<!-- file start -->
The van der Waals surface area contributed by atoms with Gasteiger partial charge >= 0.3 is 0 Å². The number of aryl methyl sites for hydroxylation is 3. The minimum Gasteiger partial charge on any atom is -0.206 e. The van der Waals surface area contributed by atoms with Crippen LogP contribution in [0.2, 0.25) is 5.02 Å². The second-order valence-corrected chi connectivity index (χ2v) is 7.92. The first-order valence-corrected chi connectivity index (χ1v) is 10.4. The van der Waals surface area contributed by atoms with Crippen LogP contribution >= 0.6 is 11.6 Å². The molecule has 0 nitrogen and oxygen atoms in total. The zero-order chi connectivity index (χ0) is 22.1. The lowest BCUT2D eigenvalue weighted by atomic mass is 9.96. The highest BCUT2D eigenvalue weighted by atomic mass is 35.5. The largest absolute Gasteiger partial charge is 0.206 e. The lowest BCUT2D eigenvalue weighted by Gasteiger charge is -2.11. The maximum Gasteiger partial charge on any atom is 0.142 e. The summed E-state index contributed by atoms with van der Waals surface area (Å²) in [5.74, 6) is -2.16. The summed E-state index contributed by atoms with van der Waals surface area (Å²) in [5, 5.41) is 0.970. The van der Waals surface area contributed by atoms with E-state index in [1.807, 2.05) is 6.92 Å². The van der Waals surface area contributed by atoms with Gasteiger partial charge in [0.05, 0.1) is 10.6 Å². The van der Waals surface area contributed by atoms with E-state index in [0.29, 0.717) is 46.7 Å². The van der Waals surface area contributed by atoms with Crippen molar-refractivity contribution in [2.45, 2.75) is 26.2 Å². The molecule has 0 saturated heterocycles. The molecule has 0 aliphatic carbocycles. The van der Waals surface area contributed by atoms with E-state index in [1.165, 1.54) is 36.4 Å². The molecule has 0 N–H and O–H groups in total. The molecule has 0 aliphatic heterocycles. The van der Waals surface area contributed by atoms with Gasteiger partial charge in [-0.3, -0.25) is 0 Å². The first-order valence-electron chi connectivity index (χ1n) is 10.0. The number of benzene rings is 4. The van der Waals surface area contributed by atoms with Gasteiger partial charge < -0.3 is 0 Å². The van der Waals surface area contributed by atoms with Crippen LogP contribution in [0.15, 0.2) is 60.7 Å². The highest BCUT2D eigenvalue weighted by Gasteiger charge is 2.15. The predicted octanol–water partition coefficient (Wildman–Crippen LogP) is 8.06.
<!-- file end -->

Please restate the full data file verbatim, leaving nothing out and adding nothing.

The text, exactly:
The van der Waals surface area contributed by atoms with Gasteiger partial charge >= 0.3 is 0 Å². The number of aryl methyl sites for hydroxylation is 3. The minimum Gasteiger partial charge on any atom is -0.206 e. The van der Waals surface area contributed by atoms with Crippen LogP contribution in [0.2, 0.25) is 5.02 Å². The second-order valence-corrected chi connectivity index (χ2v) is 7.92. The first-order valence-corrected chi connectivity index (χ1v) is 10.4. The van der Waals surface area contributed by atoms with Crippen LogP contribution >= 0.6 is 11.6 Å². The molecule has 0 nitrogen and oxygen atoms in total. The zero-order chi connectivity index (χ0) is 22.1. The lowest BCUT2D eigenvalue weighted by atomic mass is 9.96. The highest BCUT2D eigenvalue weighted by atomic mass is 35.5. The largest absolute Gasteiger partial charge is 0.206 e. The lowest BCUT2D eigenvalue weighted by Gasteiger charge is -2.11. The maximum Gasteiger partial charge on any atom is 0.142 e. The summed E-state index contributed by atoms with van der Waals surface area (Å²) in [5.74, 6) is -2.16. The summed E-state index contributed by atoms with van der Waals surface area (Å²) in [5, 5.41) is 0.970. The van der Waals surface area contributed by atoms with E-state index in [1.807, 2.05) is 6.92 Å². The van der Waals surface area contributed by atoms with Gasteiger partial charge in [0.05, 0.1) is 10.6 Å². The van der Waals surface area contributed by atoms with E-state index in [0.29, 0.717) is 46.7 Å². The van der Waals surface area contributed by atoms with Crippen molar-refractivity contribution in [2.45, 2.75) is 26.2 Å². The molecule has 0 saturated heterocycles. The molecule has 0 aliphatic carbocycles. The van der Waals surface area contributed by atoms with E-state index in [1.165, 1.54) is 36.4 Å². The molecule has 0 N–H and O–H groups in total. The molecule has 0 aliphatic heterocycles. The van der Waals surface area contributed by atoms with Gasteiger partial charge in [-0.3, -0.25) is 0 Å². The first-order valence-electron chi connectivity index (χ1n) is 10.0. The number of benzene rings is 4. The van der Waals surface area contributed by atoms with Gasteiger partial charge < -0.3 is 0 Å². The van der Waals surface area contributed by atoms with Crippen LogP contribution in [0.15, 0.2) is 60.7 Å². The highest BCUT2D eigenvalue weighted by Gasteiger charge is 2.15. The predicted octanol–water partition coefficient (Wildman–Crippen LogP) is 8.06.